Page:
Let’s face it. Film photography is having a bit of a moment, and the growth in popularity is exponential. The question is: is it a fad or is it going to be around for a while?
As you may recall from my last article, 2019 has been a great year for film photography. Nearly 10 new film stocks have been released around the world, and Kodak is expanding their manufacturing capacity after months of backorders or "out of stock" signs for a lot of their film at most retailers. Used departments at camera stores that had previously seen a more limited interest in film cameras have started to see more turnaround in their stock. The question, though, for this article is whether or not this increased interest in film will be short-lived or will remain for the foreseeable future.
What Is a Fad?
I would define a “fad” to be something of widely observed enthusiasm that is short-lived. Whether or not you would define it that way could affect the concordance of my argument and your thoughts, so let’s just use that definition for now.
In a previous article, I argued that film still has its rightful place in the world, and I firmly believe that. More and more people are recognizing this, moving away from film emulations in the digital world and pursing a more tangible and intentional representation of their work. Not everyone that has tried film loved it, felt it made their work any different or better by comparison. On the hand, however, there are those that have tried shooting film having grown into photography in the digital age and never looked back. And of course, there are people who started their photography endeavors with film, and that’s a different animal entirely.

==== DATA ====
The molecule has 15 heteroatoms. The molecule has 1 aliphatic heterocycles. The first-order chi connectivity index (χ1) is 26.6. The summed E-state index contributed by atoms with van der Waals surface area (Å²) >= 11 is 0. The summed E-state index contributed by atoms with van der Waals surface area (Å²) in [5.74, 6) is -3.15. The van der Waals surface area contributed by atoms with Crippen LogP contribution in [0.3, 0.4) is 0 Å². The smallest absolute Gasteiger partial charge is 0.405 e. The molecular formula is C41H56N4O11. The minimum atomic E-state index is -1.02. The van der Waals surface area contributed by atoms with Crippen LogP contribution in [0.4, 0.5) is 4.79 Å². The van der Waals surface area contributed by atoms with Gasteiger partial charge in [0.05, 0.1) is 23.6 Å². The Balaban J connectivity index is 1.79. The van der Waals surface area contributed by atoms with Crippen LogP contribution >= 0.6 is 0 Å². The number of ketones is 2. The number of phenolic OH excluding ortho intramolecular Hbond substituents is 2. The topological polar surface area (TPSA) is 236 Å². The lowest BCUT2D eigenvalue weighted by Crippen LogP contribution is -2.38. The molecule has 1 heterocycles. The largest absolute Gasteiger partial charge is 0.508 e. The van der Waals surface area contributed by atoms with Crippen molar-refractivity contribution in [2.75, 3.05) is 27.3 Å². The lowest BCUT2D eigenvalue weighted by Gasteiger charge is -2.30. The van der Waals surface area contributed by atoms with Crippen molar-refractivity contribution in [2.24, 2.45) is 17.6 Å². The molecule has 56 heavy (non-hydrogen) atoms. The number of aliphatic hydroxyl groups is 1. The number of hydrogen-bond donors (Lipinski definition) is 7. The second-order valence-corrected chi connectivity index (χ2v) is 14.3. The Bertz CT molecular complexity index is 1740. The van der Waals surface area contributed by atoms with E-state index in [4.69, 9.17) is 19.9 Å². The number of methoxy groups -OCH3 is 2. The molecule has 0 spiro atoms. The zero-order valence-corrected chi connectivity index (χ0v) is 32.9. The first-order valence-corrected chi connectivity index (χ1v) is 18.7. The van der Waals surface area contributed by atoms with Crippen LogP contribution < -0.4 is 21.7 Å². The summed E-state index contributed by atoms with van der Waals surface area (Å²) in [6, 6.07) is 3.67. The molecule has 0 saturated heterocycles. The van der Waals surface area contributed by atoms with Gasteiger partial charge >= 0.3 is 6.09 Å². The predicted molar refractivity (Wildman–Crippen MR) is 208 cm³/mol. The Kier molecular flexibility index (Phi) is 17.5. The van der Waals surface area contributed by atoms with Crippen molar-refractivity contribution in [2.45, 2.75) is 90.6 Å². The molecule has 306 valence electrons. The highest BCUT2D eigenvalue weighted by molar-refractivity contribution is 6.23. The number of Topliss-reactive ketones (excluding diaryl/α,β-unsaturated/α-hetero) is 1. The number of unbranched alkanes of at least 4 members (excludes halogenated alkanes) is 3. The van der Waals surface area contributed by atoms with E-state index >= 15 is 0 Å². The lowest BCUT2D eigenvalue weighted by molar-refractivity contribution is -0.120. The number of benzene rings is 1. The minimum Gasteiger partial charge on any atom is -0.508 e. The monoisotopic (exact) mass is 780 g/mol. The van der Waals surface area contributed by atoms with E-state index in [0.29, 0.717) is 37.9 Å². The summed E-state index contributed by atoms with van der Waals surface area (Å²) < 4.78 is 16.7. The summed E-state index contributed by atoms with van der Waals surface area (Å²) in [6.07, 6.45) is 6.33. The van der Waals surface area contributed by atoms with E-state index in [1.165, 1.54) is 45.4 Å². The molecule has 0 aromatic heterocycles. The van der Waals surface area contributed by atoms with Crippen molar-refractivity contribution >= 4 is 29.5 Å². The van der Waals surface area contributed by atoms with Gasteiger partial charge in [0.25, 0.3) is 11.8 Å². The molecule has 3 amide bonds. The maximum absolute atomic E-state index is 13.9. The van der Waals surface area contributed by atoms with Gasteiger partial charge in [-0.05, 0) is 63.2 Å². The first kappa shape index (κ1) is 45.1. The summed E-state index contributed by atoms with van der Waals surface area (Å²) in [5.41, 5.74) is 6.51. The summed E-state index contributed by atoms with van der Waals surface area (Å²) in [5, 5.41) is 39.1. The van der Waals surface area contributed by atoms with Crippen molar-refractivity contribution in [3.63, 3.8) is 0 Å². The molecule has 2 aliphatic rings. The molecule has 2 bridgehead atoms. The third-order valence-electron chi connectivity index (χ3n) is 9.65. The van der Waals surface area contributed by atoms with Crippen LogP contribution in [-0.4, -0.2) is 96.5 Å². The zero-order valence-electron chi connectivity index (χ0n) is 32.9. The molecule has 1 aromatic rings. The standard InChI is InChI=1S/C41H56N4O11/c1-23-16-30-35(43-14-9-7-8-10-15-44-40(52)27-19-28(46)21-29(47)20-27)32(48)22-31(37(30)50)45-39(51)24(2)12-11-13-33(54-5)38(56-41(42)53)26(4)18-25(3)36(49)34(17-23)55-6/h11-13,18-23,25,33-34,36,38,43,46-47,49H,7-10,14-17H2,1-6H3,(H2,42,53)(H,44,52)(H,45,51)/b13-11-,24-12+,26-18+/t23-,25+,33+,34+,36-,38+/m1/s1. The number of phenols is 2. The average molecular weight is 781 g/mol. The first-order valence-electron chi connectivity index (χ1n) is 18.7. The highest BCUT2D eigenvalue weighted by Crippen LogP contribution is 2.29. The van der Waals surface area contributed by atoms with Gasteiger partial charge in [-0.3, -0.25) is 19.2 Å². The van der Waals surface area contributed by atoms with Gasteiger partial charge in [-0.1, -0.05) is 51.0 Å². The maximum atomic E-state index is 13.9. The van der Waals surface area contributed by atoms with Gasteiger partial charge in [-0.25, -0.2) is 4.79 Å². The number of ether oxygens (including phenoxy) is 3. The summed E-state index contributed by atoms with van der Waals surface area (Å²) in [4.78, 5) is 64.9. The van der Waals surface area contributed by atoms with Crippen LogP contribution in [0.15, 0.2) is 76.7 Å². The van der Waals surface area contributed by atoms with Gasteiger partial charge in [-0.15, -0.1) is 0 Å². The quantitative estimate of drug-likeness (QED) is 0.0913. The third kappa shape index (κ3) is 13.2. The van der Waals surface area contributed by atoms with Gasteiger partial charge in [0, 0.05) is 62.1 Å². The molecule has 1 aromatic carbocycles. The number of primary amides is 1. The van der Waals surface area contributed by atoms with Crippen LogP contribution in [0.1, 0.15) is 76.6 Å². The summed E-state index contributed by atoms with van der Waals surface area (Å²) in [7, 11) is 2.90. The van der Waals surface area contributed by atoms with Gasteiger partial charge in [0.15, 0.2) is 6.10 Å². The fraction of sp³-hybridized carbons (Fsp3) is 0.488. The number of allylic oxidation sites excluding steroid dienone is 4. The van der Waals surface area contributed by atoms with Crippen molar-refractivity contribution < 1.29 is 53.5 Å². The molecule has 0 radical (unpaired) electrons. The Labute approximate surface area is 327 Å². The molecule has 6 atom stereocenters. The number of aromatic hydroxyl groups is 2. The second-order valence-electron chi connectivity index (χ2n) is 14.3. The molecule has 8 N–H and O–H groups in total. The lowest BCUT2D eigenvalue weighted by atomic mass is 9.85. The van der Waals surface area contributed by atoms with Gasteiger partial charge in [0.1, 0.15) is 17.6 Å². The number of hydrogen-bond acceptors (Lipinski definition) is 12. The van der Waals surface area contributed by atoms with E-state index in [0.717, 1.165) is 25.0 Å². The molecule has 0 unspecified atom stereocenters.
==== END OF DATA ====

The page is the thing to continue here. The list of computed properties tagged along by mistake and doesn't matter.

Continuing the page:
With that said, I believe that while the interest in film will wax and wane, it is not going anywhere anytime soon — for better or worse. Its recent newfound popularity is not a rejection of digital photography, and thus, not susceptible to fainting interest once the benefits of digital are missed. Instead, I would argue, that the uptick in film’s popularity is the photography world correcting itself after people moved to digital in a rejection of film and what was then seen as a slow and archaic medium in comparison to today’s technology. As such, I believe that once its popularity stabilizes, we will have found the new norm.
The dominance of film in culture will almost certainly never return to its glory days. The mark that digital cameras and phones have left on the world has permanently altered the landscape. Instead, those of us that moved towards digital out of convenience and then moved back to film have instead found that photography was never about convenience or technological advances. As such, me and others like me will continue to shoot film, and many of us will utilize digital as well.
The fact remains, however, that film has never died away for good, and the current upward trend indicates that it is far from dying soon. Whether it is a fad or not is something that cannot be addressed on the population level, but rather on the individual level. Different people have different reasons for giving film a go, and even more, different people have different reasons for sticking with it or moving on from it.